This postmillennial interpretation of the reigning of the saints, as seen by the apostle in Revelation 20:4-6, is exposed as false by the conclusive testimony of the passage that the reign of the saints follows their death—their physical death. It is not, therefore, a reign on this earth, but a reign in heaven. The conclusive testimony is not only that John sees “souls,” in distinction from “men,” or “believers,” or “saints,” that is, men and women living earthly life in the body, although this deliberate mention of “souls” is significant. Earlier, referring to the same persons in virtually the same language, John located “the souls of them that were slain for the word of God” “under the altar” (Rev. 6:9). He distinguished these souls (and their abode in heaven) from their brothers who still must be killed, as the saints in heaven had been, by the wicked who “dwell on the earth” (Rev. 6:10, 11).
But the conclusive testimony is that John sees “souls of them that were beheaded for the witness of Jesus.” These persons, who have been killed by the anti-christian world-power for their faithful confession of Jesus Christ, lived and reigned with Christ. Souls of those who have been beheaded do not exercise earthly dominion in history.
That the souls who reign with Christ are the saints who have been taken up to heaven at death is confirmed by the mention of the “second death” in verse six. The second death is hell, as verse fourteen establishes: “The lake of fire [is] the second death.” The first death is physical death. Corresponding to these two forms of death are two forms of resurrection, or deliverance from death. The second is the resurrection of the body into immortality. The first is the translation of the soul of the believer at the moment of physical death.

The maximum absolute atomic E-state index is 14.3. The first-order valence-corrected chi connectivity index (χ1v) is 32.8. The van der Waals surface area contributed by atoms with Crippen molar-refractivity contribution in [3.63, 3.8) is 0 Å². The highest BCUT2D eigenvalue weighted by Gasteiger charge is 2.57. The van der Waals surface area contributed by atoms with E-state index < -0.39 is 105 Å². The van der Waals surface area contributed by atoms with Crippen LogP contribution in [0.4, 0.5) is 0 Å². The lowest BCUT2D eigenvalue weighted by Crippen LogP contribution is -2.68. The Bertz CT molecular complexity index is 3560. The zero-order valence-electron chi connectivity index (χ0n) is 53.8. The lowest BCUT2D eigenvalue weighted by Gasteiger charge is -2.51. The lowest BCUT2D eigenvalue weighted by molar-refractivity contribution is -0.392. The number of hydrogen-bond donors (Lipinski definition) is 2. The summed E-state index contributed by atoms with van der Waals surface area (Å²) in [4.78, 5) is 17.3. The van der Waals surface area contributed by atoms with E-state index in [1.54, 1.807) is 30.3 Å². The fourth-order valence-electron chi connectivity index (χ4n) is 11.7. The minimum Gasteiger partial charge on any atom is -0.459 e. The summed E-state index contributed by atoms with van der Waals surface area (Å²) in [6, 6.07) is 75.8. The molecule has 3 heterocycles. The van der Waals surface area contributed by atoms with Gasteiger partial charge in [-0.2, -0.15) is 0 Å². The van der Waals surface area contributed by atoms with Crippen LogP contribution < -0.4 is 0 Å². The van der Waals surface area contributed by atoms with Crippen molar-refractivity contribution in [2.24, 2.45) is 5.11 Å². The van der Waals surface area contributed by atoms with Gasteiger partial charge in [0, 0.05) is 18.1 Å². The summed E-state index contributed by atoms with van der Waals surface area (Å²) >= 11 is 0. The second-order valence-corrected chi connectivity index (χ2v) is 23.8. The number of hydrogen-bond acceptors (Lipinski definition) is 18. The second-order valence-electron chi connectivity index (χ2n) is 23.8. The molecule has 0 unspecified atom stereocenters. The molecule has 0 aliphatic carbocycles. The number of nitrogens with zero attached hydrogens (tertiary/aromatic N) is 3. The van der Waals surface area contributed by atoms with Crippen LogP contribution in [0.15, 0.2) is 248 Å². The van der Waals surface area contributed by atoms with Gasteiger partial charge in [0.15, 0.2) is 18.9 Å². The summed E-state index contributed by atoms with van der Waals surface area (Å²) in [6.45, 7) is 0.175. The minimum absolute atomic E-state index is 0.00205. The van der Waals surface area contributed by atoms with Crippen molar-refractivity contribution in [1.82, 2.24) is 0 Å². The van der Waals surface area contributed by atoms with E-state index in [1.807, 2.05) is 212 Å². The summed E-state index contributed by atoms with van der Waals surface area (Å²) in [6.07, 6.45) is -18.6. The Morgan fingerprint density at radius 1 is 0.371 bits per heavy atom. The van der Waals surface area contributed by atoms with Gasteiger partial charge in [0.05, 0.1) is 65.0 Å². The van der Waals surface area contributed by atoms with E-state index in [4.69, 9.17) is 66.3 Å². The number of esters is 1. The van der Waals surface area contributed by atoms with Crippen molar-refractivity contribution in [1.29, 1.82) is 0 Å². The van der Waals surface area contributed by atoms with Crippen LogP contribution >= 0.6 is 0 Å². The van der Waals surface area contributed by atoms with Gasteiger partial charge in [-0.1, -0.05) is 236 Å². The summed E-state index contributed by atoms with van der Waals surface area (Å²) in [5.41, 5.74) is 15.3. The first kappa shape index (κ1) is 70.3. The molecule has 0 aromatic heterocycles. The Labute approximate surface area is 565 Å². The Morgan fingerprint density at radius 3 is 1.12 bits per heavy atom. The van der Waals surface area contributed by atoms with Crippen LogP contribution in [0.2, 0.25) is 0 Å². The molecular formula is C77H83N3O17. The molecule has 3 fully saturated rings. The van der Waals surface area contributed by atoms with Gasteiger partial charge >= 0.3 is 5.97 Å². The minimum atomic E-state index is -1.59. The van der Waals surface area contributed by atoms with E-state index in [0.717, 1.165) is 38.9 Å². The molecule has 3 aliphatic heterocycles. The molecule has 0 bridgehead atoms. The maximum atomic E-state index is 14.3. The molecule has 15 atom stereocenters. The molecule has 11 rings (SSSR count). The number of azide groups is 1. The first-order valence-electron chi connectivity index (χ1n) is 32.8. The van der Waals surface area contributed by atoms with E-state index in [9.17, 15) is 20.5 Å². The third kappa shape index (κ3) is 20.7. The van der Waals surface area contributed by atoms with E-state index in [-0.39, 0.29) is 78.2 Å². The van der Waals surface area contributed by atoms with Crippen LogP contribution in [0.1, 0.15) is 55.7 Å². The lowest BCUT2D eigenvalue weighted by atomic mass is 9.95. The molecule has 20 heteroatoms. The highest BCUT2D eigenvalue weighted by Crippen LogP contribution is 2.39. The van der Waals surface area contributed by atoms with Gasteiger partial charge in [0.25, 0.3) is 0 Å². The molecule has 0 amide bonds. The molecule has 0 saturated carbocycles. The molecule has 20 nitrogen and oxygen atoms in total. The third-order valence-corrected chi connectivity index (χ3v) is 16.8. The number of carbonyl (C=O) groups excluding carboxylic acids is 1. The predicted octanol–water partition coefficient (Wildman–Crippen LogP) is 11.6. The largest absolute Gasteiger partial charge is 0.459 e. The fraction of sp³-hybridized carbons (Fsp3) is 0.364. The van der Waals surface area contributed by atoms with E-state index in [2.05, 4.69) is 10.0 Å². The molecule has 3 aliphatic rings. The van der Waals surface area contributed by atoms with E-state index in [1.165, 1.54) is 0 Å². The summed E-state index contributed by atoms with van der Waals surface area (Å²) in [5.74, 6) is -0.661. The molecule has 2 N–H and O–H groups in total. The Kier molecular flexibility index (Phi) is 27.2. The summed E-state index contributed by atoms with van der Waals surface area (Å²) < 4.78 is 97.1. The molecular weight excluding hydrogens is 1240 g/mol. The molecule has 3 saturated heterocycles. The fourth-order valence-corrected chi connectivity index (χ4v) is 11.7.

Contrary to the emphatic, but ungrounded, denial of the postmillennialists, the deliverance of the believer in his soul at death is indeed resurrection. The soul of the regenerated Christian in earthly life is corrupted by sin as much as is his body. Besides, his soul is earthy—completely adapted to living earthly life in this world and completely unsuited to living heavenly life in the other world, where Christ sits at the right hand of God. In addition, as corrupted by sin (as corrupted as is the body) and as guilty of all kinds of transgressions of thought, will, and passions, the soul of the believer is fully deserving of the punishment of eternal death at the moment of its separation from the body in death. That Christ perfectly purifies the soul of depravity, transforms it so that it is now fit to live heavenly life, and takes the soul into the eternal life of heaven at the moment of the believer’s death is resurrection—real life for the believer out of real death.